One of the professionals who has used my patched GIMP (actually there were three professional that I know of, I don't usually ask people who send me emails what they do for a living, but sometimes they tell me anyway) has specifically noted that for scaling an image to a larger size, scaling perceptually uniform RGB can provide a smoother result. And the babl flips take this option away from users of default GIMP.

This points to a shortcoming in the "make all the decisions for the user" approach to coding: It assumes the devs know better than the users what is the right thing to do.

One major short-coming of babl/GEGL
color handling currently - as elle has pointed out, is for operations
that multiply pixels values - like the multiply layer mode - most
editing features in GIMP do not rely on multiplication of color

Well, actually many editing operations in GIMP are chromaticity-dependent, producing different results in different RGB working spaces, precisely because multiply itself is chromaticity-dependent.

For a list see Section B of this article:

For editing examples, see Section C of the same article.

For a more technical discussion, see these three articles:

Multiplying out of gamut colors in the unbounded sRGB color space produces meaningless results (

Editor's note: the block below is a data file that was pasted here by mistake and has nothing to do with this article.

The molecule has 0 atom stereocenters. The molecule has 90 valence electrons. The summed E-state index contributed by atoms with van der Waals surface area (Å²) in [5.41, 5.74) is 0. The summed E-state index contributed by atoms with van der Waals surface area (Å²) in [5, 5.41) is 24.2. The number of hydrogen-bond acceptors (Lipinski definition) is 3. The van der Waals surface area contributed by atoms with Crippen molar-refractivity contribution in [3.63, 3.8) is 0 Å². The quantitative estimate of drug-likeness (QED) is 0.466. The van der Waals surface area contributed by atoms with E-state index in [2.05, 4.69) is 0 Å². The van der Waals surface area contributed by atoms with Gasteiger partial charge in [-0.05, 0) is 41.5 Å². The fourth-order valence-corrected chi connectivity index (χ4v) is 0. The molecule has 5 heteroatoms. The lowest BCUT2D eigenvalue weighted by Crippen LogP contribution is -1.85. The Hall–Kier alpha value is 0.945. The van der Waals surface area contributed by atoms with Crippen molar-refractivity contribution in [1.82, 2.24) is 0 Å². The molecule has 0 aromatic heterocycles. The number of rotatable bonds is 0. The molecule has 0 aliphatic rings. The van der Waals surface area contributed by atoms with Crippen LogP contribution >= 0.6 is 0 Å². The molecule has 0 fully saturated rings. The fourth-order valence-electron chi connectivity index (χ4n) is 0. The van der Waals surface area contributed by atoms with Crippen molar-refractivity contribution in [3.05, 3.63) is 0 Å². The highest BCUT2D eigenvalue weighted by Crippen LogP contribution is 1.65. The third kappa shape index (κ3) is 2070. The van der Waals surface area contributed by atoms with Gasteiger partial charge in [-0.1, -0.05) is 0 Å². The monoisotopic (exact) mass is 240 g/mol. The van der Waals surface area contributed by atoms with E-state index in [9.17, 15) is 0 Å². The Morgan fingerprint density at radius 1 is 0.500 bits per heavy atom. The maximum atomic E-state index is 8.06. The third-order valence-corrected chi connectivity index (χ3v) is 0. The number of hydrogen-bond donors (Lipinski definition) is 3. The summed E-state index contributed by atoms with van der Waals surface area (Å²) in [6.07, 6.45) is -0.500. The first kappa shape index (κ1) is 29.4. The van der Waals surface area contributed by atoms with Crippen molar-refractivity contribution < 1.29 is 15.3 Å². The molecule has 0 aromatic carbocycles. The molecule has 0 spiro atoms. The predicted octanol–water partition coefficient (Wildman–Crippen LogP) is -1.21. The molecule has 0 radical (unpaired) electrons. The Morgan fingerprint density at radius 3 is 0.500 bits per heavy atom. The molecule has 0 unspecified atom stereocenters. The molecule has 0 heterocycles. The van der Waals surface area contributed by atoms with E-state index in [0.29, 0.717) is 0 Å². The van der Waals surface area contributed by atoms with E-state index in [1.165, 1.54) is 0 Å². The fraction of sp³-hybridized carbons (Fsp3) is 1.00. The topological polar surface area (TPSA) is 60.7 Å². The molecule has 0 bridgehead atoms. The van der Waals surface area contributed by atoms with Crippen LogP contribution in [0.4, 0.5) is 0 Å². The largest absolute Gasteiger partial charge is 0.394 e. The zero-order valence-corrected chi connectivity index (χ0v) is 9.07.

Color correction fails in unbounded sRGB (

About RGB Colourspace Models Performance (

And this thread:,45

At the moment things are a mix of constraints of 8bit like GIMP-2.8
had and how closely workflows from 2.8 are reproducible in the
development version, some features and menu options in GIMP-2.9 are
not desirable as a finished streamlined GEGL based editing experience.

This is exactly what Gez was saying: there are constraints on GIMP 2.10 for legacy/backward-compatibility reasons.

After GIMP-2.10 and GIMP-3.0 get released; I hope we can see a
significant trimming down of the UI for instance the precision menu in
GIMP, defaulting to 32bit floating point with linear TRC (maybe with
precision over-ridable per layer - to save memory) in addition to

It would be excellent to have default 32f *linear* *gamma* processing (no babl flips to perceptually uniform RGB behind the user's back and without their consent), preferably coupled with a "per layer/layer group" user option to choose a perceptually uniform TRC. Otherwise the user needs the option to convert to a profile with a user-chosen TRC, and of course the user needs this option anyway, and again with *no* *babl* *flips*.

If the babl flips are flipping the RGB channels back and forth between linear and perceptually uniform RGB without the *user* being able to control the encoding, this is a design decision that precludes using high bit depth GIMP for high end/professional workflows.

other improvements that might break more GIMP-2.8 era assumptions and
constraints. This is also when experimenting with filters embedded in